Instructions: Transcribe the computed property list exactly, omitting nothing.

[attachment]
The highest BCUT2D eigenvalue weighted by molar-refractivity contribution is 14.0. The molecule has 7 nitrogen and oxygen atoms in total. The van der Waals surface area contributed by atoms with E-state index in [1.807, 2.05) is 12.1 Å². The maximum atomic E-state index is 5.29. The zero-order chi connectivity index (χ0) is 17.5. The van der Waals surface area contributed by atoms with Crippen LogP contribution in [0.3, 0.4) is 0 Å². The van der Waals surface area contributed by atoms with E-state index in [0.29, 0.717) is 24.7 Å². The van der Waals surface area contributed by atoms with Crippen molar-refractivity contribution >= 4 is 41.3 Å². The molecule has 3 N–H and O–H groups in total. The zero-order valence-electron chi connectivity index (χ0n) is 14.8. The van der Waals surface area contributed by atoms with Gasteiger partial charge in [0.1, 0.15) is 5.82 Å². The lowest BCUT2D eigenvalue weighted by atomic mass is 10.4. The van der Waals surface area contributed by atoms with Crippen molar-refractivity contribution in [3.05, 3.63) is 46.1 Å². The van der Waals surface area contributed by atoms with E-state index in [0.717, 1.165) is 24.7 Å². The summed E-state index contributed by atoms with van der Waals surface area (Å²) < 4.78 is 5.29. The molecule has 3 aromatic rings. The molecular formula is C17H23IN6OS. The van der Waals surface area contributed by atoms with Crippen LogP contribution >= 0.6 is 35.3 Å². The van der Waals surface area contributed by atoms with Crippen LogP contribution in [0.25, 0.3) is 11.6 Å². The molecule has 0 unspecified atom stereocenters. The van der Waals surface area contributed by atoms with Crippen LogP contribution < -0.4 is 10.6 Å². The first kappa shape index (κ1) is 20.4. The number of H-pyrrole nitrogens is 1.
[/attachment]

The highest BCUT2D eigenvalue weighted by molar-refractivity contribution is 14.0. The molecule has 7 nitrogen and oxygen atoms in total. The van der Waals surface area contributed by atoms with E-state index in [1.807, 2.05) is 12.1 Å². The maximum atomic E-state index is 5.29. The zero-order chi connectivity index (χ0) is 17.5. The van der Waals surface area contributed by atoms with Crippen LogP contribution in [0.3, 0.4) is 0 Å². The van der Waals surface area contributed by atoms with E-state index in [0.29, 0.717) is 24.7 Å². The van der Waals surface area contributed by atoms with Crippen molar-refractivity contribution >= 4 is 41.3 Å². The molecule has 3 N–H and O–H groups in total. The zero-order valence-electron chi connectivity index (χ0n) is 14.8. The van der Waals surface area contributed by atoms with Gasteiger partial charge in [0.1, 0.15) is 5.82 Å². The lowest BCUT2D eigenvalue weighted by atomic mass is 10.4. The van der Waals surface area contributed by atoms with Crippen molar-refractivity contribution in [3.05, 3.63) is 46.1 Å². The van der Waals surface area contributed by atoms with E-state index in [0.717, 1.165) is 24.7 Å². The summed E-state index contributed by atoms with van der Waals surface area (Å²) < 4.78 is 5.29. The molecule has 3 aromatic rings. The molecular formula is C17H23IN6OS. The van der Waals surface area contributed by atoms with Crippen LogP contribution >= 0.6 is 35.3 Å². The van der Waals surface area contributed by atoms with Crippen LogP contribution in [0.25, 0.3) is 11.6 Å². The molecule has 0 unspecified atom stereocenters. The van der Waals surface area contributed by atoms with Crippen LogP contribution < -0.4 is 10.6 Å². The first kappa shape index (κ1) is 20.4. The number of H-pyrrole nitrogens is 1.